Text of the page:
The holidays are a great time to spend with teens since they are often either joyfully busy with many activities or closed off and silent like one of those gloomy characters in some strange movie.
Whether they are your children, cousins, grandchildren, or just the brats of some friend, you will inevitably find them in your way during the holidays.
So it can be helpful to think back to when we were the brats of the situation, something that, as we grow up, fades into the fog of our memory.
What could be better than a good movie to relive those days when we walked around like oddly-haired and dressed teens, looking grumpy and confused as we tried to figure out how the world works?
Today we have something for everyone, from sci-fi to horror with comedy and romance influences, as well as the classic alcohol-, drug- and ass- and boob-filled mega-party we all love but can’t tell in polite society.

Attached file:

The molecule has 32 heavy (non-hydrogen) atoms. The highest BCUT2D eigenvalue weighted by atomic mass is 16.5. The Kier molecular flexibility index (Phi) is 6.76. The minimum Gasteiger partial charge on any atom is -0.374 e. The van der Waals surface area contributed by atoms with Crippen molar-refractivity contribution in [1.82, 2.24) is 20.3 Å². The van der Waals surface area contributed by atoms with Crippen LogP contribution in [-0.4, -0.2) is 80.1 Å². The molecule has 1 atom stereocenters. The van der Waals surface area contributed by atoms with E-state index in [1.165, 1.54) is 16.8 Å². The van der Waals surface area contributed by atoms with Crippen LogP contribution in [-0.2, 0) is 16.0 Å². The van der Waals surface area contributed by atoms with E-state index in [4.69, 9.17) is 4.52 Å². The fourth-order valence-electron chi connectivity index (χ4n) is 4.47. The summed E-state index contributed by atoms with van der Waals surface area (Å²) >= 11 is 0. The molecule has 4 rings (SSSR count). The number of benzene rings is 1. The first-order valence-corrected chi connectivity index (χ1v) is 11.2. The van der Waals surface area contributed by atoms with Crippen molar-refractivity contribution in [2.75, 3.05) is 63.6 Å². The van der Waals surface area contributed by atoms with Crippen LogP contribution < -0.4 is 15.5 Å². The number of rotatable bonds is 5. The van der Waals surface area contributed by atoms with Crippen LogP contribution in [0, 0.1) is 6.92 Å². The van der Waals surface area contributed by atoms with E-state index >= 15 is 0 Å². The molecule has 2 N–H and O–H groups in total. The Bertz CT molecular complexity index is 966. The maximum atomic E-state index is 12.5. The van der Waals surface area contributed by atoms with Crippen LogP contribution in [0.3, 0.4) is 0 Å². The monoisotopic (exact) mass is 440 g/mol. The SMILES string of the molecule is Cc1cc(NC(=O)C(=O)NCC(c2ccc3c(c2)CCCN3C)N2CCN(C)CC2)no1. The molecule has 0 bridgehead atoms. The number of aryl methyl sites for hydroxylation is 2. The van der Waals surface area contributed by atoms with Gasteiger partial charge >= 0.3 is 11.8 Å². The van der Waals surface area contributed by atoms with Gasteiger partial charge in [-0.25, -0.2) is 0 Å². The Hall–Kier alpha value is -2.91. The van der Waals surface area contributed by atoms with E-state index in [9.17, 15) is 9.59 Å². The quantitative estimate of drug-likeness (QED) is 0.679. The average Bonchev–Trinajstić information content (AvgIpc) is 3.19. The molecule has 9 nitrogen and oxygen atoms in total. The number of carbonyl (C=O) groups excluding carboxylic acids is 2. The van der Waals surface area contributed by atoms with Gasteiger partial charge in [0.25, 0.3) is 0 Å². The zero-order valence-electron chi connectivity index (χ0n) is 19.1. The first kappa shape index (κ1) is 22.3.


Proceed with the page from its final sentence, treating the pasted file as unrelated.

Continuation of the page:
So let’s turn up the lapels of our leather jackets from when we used to like to be badasses, or wear the tiniest mini skirt you can find if you want to get back to being party girls once upon a time.
Because now is the moment when the show starts, and the hands of time turn back to the beat of the songs you still think about and hum under your breath when no one is watching.
Table of contents
The Last Starfighter (1984)
We begin with a teenager, briefly the most famous star in the cinema world, although I doubt any teen today has even heard of this movie.
This boy lives in poor American suburbia with no grand ambitions or hopes for the future.